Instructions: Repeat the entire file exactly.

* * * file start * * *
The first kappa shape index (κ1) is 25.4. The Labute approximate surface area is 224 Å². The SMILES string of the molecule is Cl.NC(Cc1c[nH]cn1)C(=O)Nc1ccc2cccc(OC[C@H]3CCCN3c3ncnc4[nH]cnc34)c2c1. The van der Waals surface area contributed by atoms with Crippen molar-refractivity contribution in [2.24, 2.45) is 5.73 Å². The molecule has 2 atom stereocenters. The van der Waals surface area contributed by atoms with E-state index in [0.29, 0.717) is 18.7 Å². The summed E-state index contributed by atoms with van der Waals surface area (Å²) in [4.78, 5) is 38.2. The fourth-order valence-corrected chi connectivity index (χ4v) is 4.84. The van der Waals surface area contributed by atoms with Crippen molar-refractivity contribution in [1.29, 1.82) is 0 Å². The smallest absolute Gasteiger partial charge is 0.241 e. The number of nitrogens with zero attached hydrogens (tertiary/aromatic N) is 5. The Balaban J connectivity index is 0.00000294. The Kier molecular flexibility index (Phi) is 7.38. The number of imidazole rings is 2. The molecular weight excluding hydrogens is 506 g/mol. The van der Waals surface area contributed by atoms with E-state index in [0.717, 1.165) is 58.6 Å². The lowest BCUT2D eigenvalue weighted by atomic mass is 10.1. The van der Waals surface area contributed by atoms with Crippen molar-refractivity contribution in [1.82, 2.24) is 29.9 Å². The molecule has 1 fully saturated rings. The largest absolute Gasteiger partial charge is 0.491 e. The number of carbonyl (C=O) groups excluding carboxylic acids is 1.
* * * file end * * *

The first kappa shape index (κ1) is 25.4. The Labute approximate surface area is 224 Å². The SMILES string of the molecule is Cl.NC(Cc1c[nH]cn1)C(=O)Nc1ccc2cccc(OC[C@H]3CCCN3c3ncnc4[nH]cnc34)c2c1. The van der Waals surface area contributed by atoms with Crippen molar-refractivity contribution in [2.24, 2.45) is 5.73 Å². The molecule has 2 atom stereocenters. The van der Waals surface area contributed by atoms with E-state index in [0.29, 0.717) is 18.7 Å². The summed E-state index contributed by atoms with van der Waals surface area (Å²) in [4.78, 5) is 38.2. The fourth-order valence-corrected chi connectivity index (χ4v) is 4.84. The van der Waals surface area contributed by atoms with Crippen molar-refractivity contribution in [1.29, 1.82) is 0 Å². The smallest absolute Gasteiger partial charge is 0.241 e. The number of nitrogens with zero attached hydrogens (tertiary/aromatic N) is 5. The Balaban J connectivity index is 0.00000294. The Kier molecular flexibility index (Phi) is 7.38. The number of imidazole rings is 2. The molecular weight excluding hydrogens is 506 g/mol. The van der Waals surface area contributed by atoms with E-state index in [0.717, 1.165) is 58.6 Å². The lowest BCUT2D eigenvalue weighted by atomic mass is 10.1. The van der Waals surface area contributed by atoms with Crippen molar-refractivity contribution in [1.82, 2.24) is 29.9 Å². The molecule has 1 fully saturated rings. The largest absolute Gasteiger partial charge is 0.491 e. The number of carbonyl (C=O) groups excluding carboxylic acids is 1.